Entering Week 11 and I grow weary, as if I’m stumbling around inside an Edgar Allen Poe tale.
I know not which days are which and since I haven’t watched network television shows in some 10 years or so, I can’t count on that as a calendar.
“Seinfeld” was on Thursdays, right?
Everything I do, see or hear is jumbled.
Is it garbage day?
I hear a car slow in front of my house and I peak through the window. I haven’t gotten mail in a week and it’s too early for the delivery, anyway.
OOOOOOH! Maybe it’s the Beer Fairy.
Suddenly, a crash.
That’s right. I have squirrels and they are rattling their cage. I ignore them and look out the window.
It’s UPS and I watch with a wary eye as he approaches my porch and throws down a big envelope.
I scurry outside after he leaves, grab my envelope and dart back in.
The sunlight hurts my eyes.
I slice an apple, carefully cutting away the peel.
“Here,” I say as Coco and Peanut poke their noses through the cage and clamp down on the apple.
What day was that again? Where I thought I lost my eyeball?
I was standing in my daughter Jenna’s room. Coco, (or was it Peanut?) was sitting on the dresser peeing into an open colored pencil case.
I was cleaning the cage. I stood and turned and all I saw was a furry gray blur flying at my face.
I could do nothing, despite my cat-like reflexes.
For but a brief mini-second, a half-grown squirrel was attached to my eye, it’s needle-thin claws digging into my forehead and eye.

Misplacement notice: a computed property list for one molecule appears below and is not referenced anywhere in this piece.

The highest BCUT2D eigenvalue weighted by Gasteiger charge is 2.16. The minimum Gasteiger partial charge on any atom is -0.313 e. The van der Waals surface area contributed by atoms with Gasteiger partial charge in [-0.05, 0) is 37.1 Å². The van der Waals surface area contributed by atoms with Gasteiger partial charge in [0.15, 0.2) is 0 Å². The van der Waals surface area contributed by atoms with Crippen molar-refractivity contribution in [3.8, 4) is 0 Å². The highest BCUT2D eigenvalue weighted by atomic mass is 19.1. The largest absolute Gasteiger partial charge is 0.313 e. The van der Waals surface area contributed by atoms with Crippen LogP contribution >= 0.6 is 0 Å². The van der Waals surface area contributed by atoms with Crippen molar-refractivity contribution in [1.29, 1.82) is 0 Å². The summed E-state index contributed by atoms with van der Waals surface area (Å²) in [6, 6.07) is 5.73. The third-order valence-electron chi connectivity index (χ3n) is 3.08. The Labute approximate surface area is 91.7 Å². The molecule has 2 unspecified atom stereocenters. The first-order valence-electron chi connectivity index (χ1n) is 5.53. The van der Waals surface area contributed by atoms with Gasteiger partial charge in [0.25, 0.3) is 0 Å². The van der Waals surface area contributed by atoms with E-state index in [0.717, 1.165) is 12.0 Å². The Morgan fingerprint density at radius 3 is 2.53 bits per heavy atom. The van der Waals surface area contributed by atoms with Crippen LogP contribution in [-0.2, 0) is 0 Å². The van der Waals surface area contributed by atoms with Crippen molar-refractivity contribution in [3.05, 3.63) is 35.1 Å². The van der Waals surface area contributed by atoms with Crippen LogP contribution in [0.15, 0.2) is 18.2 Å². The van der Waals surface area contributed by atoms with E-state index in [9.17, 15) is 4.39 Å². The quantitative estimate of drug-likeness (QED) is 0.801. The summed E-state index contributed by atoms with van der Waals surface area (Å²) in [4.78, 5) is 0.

He darted away and my hand clasped over my eye and I screamed in pain. Jenna nearly fainted as blood poured from the wounds.
I ran to the bathroom and all I felt was a stinging pain in my eye and what felt horribly like an eyeball dangling onto my cheek.
It would be two hours before I could open my eye without searing pain.
Fortunately, I could see. The claw had barely penetrated the white of my eye.
Jenna and I now wear our glasses whenever we take the squirrels out.
Where was I?
I didn’t hear this car stop. I know I was home. Where else would I be?
When, then, did someone drop off a 30-pack of beer?
Two days later, I did hear a car, a door close and then, seconds later, the car leaving.
Gotta love fairies.
It’s sometime after midnight and my friend Todd left hours ago and there’s a box full of empties and the fire rages on.
Rosie, the cartoon dog, is munching on a log.
“Boom Boom” comes raging out of my speakers. It’s The Animals version of the John Lee Hooker song.
“This,” I announce to Rosie and whoever may be lurking in the woods, “could be the greatest rock song ever.”
It’s snowing for the third time in May. I blame it on coronavirus.
I’m turning the page again and Rose the Hat is angry that all the members of The True Knot are gone and it’s nearing the climax of a great Stephen King novel and ...my phone dings. And dings. And dings.
It’s Jenna, who had gone for a walk in the woods.
“In the mud.”
“I’m stuck next to a dead deer.”
She sends me a picture and, yes, she is stuck next to a dead deer.
“Where are you?”
Well, I’m laughing but I don’t tell her that.
The phone rings.
“DAAAADDD!! Are you coming? It’s smells.”
I put on my boots and trudge back to the woods and I find her, off the beaten path and stuck in a slushy hole of mud between two small trees.The deer is certainly dead and has been since winter, I imagine.
I pull her out and we trudge back to the house.
The next day I’m finishing the novel and my phone dings five times.
Two photos are of Jenna’s boots stuck deep in another mud pit.
“I’m still very stuck.”
“I can’t get out.”
I ignore her. I told her not to get stuck again.
My phone dings.
Me, too. I don’t think I can take all this weirdness for much longer.
Scott DeSmit is a general assignment reporter for The Daily News. He can be reached at firstname.lastname@example.org